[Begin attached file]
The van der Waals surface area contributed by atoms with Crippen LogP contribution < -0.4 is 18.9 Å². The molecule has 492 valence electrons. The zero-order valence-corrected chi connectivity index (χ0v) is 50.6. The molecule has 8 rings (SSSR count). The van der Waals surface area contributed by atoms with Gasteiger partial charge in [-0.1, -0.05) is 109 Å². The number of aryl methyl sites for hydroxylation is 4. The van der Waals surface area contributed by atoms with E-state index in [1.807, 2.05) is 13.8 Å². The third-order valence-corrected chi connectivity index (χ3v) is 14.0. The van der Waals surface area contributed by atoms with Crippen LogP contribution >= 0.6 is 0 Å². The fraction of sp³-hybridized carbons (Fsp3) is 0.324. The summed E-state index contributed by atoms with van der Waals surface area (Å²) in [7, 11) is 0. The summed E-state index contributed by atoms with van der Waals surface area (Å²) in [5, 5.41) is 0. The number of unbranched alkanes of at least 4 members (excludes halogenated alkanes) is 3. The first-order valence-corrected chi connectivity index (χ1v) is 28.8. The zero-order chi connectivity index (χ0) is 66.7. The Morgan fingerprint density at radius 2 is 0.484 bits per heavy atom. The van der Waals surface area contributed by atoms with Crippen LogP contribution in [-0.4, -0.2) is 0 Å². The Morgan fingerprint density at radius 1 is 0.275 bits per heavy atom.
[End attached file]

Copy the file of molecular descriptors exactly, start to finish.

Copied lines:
The van der Waals surface area contributed by atoms with Crippen LogP contribution < -0.4 is 18.9 Å². The molecule has 492 valence electrons. The zero-order valence-corrected chi connectivity index (χ0v) is 50.6. The molecule has 8 rings (SSSR count). The van der Waals surface area contributed by atoms with Gasteiger partial charge in [-0.1, -0.05) is 109 Å². The number of aryl methyl sites for hydroxylation is 4. The van der Waals surface area contributed by atoms with E-state index in [1.807, 2.05) is 13.8 Å². The third-order valence-corrected chi connectivity index (χ3v) is 14.0. The van der Waals surface area contributed by atoms with Crippen LogP contribution >= 0.6 is 0 Å². The fraction of sp³-hybridized carbons (Fsp3) is 0.324. The summed E-state index contributed by atoms with van der Waals surface area (Å²) in [7, 11) is 0. The summed E-state index contributed by atoms with van der Waals surface area (Å²) in [5, 5.41) is 0. The number of unbranched alkanes of at least 4 members (excludes halogenated alkanes) is 3. The first-order valence-corrected chi connectivity index (χ1v) is 28.8. The zero-order chi connectivity index (χ0) is 66.7. The Morgan fingerprint density at radius 2 is 0.484 bits per heavy atom. The van der Waals surface area contributed by atoms with Crippen LogP contribution in [-0.4, -0.2) is 0 Å². The Morgan fingerprint density at radius 1 is 0.275 bits per heavy atom.